and Santschi et al. has shown that for all-in-one adhesives, washing, dryingand adhesive reapplication was the most effective decontamination protocol (12,19).However,to date, studies which have investigated the effect of salivary contaminationon the universal bonding agents are scant and conflicting(19, 22). Hence the aim of this study was to evaluate the influence ofsalivary contamination and water rinsing as a decontamination method on theshear bond strength of universal bonding agents. Materials and MethodType of study- Originalresearch (in- vitro study)Name and place of theinstitute- Y.M.T.
Dental College and Hospital, Navi Mumbai, Maharashtra.Time duration- April 2017-September, 2017Sample selectionNinetyfreshly extracted intact, caries free human premolars were selected for thestudy as per statistician’s recommendation (attached atthe end of the document). All the collected teeth were cleared of bloodand saliva and cleaned under tap water with a scaler andstored in buffered isotonic saline solution.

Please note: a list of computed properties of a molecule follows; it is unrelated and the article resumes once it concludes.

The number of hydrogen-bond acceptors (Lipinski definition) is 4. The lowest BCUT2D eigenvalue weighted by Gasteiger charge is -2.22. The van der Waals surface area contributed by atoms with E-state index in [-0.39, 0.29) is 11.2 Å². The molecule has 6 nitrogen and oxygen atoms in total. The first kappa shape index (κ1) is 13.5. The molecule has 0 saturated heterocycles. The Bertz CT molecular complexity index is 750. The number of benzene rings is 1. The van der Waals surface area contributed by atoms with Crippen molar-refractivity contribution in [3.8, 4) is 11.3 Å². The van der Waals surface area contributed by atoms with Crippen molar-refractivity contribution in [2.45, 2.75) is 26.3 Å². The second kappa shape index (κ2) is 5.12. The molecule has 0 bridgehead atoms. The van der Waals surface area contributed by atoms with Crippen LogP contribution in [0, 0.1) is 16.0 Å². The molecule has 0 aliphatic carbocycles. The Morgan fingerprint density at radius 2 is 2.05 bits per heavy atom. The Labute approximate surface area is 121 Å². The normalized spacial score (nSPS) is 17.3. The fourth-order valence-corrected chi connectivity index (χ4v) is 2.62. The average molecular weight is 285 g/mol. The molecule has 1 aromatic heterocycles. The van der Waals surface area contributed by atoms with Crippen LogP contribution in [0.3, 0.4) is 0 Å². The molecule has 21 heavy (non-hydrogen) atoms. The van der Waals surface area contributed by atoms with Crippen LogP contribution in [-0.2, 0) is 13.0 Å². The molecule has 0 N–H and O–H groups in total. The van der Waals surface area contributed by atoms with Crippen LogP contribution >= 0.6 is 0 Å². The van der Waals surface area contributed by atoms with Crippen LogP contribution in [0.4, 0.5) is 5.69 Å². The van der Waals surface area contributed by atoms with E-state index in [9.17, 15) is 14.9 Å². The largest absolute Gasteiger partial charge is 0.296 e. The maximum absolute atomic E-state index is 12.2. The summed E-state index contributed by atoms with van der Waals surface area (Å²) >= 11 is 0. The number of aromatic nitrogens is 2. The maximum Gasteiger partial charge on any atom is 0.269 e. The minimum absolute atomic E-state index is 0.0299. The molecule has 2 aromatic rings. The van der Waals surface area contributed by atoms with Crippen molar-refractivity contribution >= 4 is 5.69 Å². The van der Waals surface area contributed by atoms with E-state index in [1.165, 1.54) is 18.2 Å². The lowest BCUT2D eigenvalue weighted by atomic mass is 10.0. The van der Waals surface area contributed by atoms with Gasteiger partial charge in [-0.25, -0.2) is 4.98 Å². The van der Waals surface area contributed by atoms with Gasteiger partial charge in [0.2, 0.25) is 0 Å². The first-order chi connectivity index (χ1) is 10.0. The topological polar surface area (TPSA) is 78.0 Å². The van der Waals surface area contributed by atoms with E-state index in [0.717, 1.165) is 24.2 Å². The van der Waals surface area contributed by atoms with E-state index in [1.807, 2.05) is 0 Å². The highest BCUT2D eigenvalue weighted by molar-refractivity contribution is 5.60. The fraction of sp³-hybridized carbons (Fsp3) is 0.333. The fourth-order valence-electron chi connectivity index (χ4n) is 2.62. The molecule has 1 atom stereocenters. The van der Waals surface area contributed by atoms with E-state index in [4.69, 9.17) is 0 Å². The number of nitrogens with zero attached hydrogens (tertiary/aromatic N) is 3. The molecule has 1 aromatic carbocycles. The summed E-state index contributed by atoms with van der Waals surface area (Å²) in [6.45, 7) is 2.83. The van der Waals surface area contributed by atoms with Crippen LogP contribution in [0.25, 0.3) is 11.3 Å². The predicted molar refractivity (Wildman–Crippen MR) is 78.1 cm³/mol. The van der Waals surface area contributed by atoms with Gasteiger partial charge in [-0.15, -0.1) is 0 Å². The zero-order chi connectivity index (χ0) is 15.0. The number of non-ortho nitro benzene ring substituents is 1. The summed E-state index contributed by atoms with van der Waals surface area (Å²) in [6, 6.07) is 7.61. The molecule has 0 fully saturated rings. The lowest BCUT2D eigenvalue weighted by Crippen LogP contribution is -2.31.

Teeth with cracks, restorations orany anatomical deformities were excluded from the study. Sample preparation and mounting ofspecimensTeeth were mounted in self-cure acrylicresin (Dental Products India Ltd.). The occlusal surfaces of the teeth were sectioned off with a double facediamond disc under water cooling to prepare flat dentin surfaces at a depth of1.5 mm from the cuspal tip of the tooth. The dentin surface to be bondedwas ground with #600 SiC paper under running water to produce a standardizedsmear layer.